Authors Posts by Mary Rupert

Mary Rupert


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The Cathedral of St. Peter, 409 N. 15th St., Kansas City, Kan. is sponsoring the fourth annual Nativity Display from 4 p.m. to 6 p.m. Saturday, Dec. 6, and from 10 a.m. to 3 p.m. Sunday, Dec. 7. More than 100 unique nativities will be on display. Come and enjoy a magical experience that reflects the true meaning of Christmas. Admission is free. There will also be a bake sale, fundraiser and refreshments. For additional information, contact Terri at

“Scripture Study, Bible Sharing and Reflection, Lectio and Journaling,” a regular weekly series facilitated by pastoral minister, Heather Neds, is offered at Keeler Women’s Center, 2220 Central Ave., Kansas City, Kan., from 9:30 to 11 a.m. Wednesdays. This weekly Bible study group is based on the upcoming scripture readings from the Common Lectionary. There will be time for reflection, sharing and journaling. Call 913-906-8990 to register.

Open Door Baptist Church, 3033 N. 103rd Terrace, is holding a raggedy doll ministry Christmas project workshop from 6 to 8 p.m. Tuesday evening, Dec. 2, in Room 128. No sewing experience is necessary to make a doll. For information on materials to bring, contact Open Door, 913-334-7777.

Parkway Baptist Church, 12320 Parallel Parkway, is planning a Community Blood Center blood drive from 3 to 7 p.m. Dec. 15 in the church’s classroom area. For more information or to schedule an appointment, call 816-753-4040 or visit

Persons of all Christian traditions are invited to participate in Taizé prayer on Thursday, Dec. 4 at 7 p.m. in Annunciation Chapel on the campus of the Mother House of the Sisters of Charity of Leavenworth, 4200 S. 4th Street, Leavenworth, Kan. Taizé prayer is a meditative, candlelit service that includes simple chants sung repeatedly, silence, and prayers of praise and intercession. These prayer services emerged from an ecumenical community of monks in Taizé, France. For more information, visit or call 913-680-2342.

Stony Point Christian Church,
149 S. 78th St., is planning an all-church Thanksgiving dinner at 5 p.m. Sunday, Nov. 23, in the Cole Activity Center. Families will bring a side dish or dessert. Stony Point also is planning “The Sweet Memories of Christmas Program and Tasting Party” at 6 p.m. Dec. 14. There will be songs, readings, musical numbers or other performances.

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by Mary Rupert

An anonymous donor has stepped up to keep a food pantry running in western Kansas City, Kan.

Janice Witt, the CEO of the Reola Grant Civitan Center food pantry, said she heard on Monday from a donor, who wants to remain anonymous, that he and his company would fund the food pantry.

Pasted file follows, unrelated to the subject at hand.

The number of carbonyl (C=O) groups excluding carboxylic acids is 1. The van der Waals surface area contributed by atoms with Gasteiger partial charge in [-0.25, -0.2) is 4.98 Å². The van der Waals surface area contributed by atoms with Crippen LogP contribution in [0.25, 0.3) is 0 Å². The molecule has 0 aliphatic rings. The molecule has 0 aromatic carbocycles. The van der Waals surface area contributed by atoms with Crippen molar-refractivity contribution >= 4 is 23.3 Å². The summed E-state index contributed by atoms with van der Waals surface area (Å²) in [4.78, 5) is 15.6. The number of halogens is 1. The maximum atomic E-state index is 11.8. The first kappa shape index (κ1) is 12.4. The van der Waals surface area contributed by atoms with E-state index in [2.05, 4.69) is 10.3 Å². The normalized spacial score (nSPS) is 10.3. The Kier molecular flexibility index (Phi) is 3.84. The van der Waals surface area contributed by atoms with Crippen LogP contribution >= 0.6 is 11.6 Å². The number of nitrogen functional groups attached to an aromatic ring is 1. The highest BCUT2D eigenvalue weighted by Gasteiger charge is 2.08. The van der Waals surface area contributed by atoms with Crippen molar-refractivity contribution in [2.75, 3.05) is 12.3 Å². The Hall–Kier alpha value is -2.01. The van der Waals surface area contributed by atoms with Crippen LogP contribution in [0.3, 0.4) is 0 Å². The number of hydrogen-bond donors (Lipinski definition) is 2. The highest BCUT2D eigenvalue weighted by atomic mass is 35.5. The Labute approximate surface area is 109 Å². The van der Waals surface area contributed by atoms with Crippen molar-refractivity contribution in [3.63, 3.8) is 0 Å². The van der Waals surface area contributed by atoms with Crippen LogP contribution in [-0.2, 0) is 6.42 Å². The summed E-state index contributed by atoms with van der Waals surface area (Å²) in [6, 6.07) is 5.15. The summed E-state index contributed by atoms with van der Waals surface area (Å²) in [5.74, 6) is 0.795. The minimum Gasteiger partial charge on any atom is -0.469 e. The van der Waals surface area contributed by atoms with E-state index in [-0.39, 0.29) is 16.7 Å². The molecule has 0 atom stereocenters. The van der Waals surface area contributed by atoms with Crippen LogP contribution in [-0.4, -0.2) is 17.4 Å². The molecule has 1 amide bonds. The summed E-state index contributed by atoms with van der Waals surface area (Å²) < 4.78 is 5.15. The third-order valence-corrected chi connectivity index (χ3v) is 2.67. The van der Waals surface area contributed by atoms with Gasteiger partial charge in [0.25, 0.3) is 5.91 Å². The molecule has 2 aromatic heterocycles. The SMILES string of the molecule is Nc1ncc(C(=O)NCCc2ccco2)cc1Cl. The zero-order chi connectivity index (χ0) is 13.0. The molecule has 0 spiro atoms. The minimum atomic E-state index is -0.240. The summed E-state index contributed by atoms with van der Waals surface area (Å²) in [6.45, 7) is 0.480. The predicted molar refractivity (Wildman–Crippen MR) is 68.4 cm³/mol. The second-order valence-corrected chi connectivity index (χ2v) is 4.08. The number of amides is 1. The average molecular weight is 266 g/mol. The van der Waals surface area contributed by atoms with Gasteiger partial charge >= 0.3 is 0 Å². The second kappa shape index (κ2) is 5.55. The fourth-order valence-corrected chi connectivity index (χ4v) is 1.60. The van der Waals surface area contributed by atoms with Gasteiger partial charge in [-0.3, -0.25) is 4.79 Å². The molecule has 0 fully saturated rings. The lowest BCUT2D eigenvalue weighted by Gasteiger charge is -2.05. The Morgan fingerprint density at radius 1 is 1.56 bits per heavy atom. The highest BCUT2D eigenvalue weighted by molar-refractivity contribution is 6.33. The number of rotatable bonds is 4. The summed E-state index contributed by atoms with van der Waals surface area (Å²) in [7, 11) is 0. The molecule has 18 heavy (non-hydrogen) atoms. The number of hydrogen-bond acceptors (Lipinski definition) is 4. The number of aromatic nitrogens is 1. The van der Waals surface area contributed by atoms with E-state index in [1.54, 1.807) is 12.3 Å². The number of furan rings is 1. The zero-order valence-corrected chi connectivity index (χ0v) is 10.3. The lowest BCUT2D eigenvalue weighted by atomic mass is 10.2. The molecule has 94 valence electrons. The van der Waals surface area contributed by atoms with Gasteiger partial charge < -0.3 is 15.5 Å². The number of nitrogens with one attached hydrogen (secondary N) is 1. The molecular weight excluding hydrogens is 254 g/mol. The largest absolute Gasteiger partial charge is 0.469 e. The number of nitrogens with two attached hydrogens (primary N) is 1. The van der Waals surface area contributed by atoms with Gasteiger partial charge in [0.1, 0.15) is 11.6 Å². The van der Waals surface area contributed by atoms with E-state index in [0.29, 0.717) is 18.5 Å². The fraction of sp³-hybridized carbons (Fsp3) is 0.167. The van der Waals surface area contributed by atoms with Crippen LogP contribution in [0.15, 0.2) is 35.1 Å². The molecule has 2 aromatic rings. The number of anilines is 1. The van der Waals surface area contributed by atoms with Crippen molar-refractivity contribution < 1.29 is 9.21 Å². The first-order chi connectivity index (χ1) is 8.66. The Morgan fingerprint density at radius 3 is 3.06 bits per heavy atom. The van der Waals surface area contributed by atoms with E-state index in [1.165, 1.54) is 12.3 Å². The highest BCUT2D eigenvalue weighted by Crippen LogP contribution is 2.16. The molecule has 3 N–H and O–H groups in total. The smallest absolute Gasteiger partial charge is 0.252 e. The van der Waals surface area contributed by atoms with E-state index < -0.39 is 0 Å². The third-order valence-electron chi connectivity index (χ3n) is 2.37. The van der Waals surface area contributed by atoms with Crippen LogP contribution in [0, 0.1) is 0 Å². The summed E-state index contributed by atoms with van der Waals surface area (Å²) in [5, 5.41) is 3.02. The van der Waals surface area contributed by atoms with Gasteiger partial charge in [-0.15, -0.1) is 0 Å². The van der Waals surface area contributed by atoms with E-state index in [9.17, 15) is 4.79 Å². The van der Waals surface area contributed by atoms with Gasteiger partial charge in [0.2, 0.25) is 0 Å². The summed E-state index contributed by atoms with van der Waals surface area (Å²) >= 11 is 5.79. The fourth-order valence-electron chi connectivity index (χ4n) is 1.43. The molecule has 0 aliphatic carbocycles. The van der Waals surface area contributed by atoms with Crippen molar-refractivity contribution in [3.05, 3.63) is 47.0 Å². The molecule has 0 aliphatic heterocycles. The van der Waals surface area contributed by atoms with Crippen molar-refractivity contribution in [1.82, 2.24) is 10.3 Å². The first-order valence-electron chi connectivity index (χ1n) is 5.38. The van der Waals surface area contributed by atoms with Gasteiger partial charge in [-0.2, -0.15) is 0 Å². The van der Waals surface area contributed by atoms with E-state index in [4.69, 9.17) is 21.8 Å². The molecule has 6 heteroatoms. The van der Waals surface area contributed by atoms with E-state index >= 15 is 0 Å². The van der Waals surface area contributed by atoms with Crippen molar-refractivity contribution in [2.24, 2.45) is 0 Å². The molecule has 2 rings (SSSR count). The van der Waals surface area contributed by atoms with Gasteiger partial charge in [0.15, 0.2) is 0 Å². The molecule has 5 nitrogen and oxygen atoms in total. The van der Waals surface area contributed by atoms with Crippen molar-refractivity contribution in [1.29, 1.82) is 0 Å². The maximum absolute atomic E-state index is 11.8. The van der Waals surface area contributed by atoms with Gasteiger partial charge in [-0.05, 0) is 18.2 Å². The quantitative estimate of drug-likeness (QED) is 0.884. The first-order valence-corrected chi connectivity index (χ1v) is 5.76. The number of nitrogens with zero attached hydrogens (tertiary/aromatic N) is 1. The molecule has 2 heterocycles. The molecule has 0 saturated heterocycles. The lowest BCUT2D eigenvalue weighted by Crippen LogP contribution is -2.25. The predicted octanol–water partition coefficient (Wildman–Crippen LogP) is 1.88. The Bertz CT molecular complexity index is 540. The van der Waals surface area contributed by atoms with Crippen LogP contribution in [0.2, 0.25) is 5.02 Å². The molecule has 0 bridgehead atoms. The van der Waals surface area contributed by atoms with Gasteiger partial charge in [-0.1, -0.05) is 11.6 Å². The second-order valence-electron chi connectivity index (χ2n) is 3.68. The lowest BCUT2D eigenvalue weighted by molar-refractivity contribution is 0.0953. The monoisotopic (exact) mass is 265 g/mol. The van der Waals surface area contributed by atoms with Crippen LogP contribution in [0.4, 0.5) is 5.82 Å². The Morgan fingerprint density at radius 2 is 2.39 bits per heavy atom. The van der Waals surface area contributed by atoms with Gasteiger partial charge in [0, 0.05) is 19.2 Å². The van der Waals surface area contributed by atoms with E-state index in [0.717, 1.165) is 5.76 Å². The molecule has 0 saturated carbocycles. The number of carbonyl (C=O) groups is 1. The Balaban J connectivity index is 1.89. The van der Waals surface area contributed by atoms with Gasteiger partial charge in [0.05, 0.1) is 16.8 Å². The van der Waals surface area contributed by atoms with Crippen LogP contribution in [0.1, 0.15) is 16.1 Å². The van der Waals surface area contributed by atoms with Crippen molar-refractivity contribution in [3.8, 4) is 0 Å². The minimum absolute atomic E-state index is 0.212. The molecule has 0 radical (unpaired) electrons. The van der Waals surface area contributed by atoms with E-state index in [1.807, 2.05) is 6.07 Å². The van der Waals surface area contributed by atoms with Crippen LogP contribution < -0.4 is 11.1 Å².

He is not a resident of Wyandotte County but lives somewhere in the region, she added, and saw the story about the food pantry on the news. He researched the situation and decided to get involved.

“He said this was a God thing, and he was supposed to step in and make this right,” Witt said. “He won’t take any credit.”

She had not previously met him or heard of him or his organization, she added. He wanted to make sure people in need have a Thanksgiving meal, she added.

Witt said the Reola Grant food pantry efforts are no longer associated with CrossRoads Family Church, and that there has been a change in the food pantry’s temporary location, to the Fraternal Order of Police Lodge at 7846 Leavenworth Road.

Now the food pantry will reopen as a by-appointment-only indoor food pantry at the FOP Lodge, Witt said. There will not be any mobile trucks with drive-through food giveaways there. The Grant food pantry no longer is participating in the mobile giveaway program after the last time, when traffic problems were cited as a reason for stopping deliveries. The Reola Grant Center and mobile food pantry had been helping 2,000 families a month previously.

Those who are in need may call the food pantry number at 913-948-4040, Witt said. Currently, it is restocking, she said. While it doesn’t have enough to feed the greedy, it will feed the needy, she added.

The number of donors now is multiplying for the Grant food pantry.

The FOP stepped forward to offer its lodge building as a temporary food pantry, she said.

“The FOP has been phenomenal,” Witt said. They were contacted by several members of the community and asked to help, she added. That location now has been certified by Harvesters to have an indoor food pantry, she said.

Also offering to help was the Delaware Masonic Lodge, with a “wonderful” offer, she said. The FOP site was selected because of costs associated with operating the other building.

“Both of those places made an effort to ensure we would be back up and running by Christmas,” Witt said.

Another group from Lenexa, Kan., will be donating some turkeys for the Thanksgiving holiday, she said.

Now the Reola Grant Civitan Center needs canned goods donations and is welcoming them for the indoor food pantry, she said.

“I’m just so overwhelmed with the honesty and kindness in people’s hearts,” Witt said. “You think you’re in a battle by yourself, alone and no one cares. Then out of the blue comes this tiny little light. I’m so blinded by the teeny little light in the darkness.”

Witt said the Reola Grant Civitan food pantry is still looking for a permanent location.

She said it will continue to have a thrift room, with clothing, to operate when they get the food pantry back up and running.

Witt said the new face of hunger here is that people in all areas of the community are facing need. Some of the old ideas are incorrect about where the needs are, she added.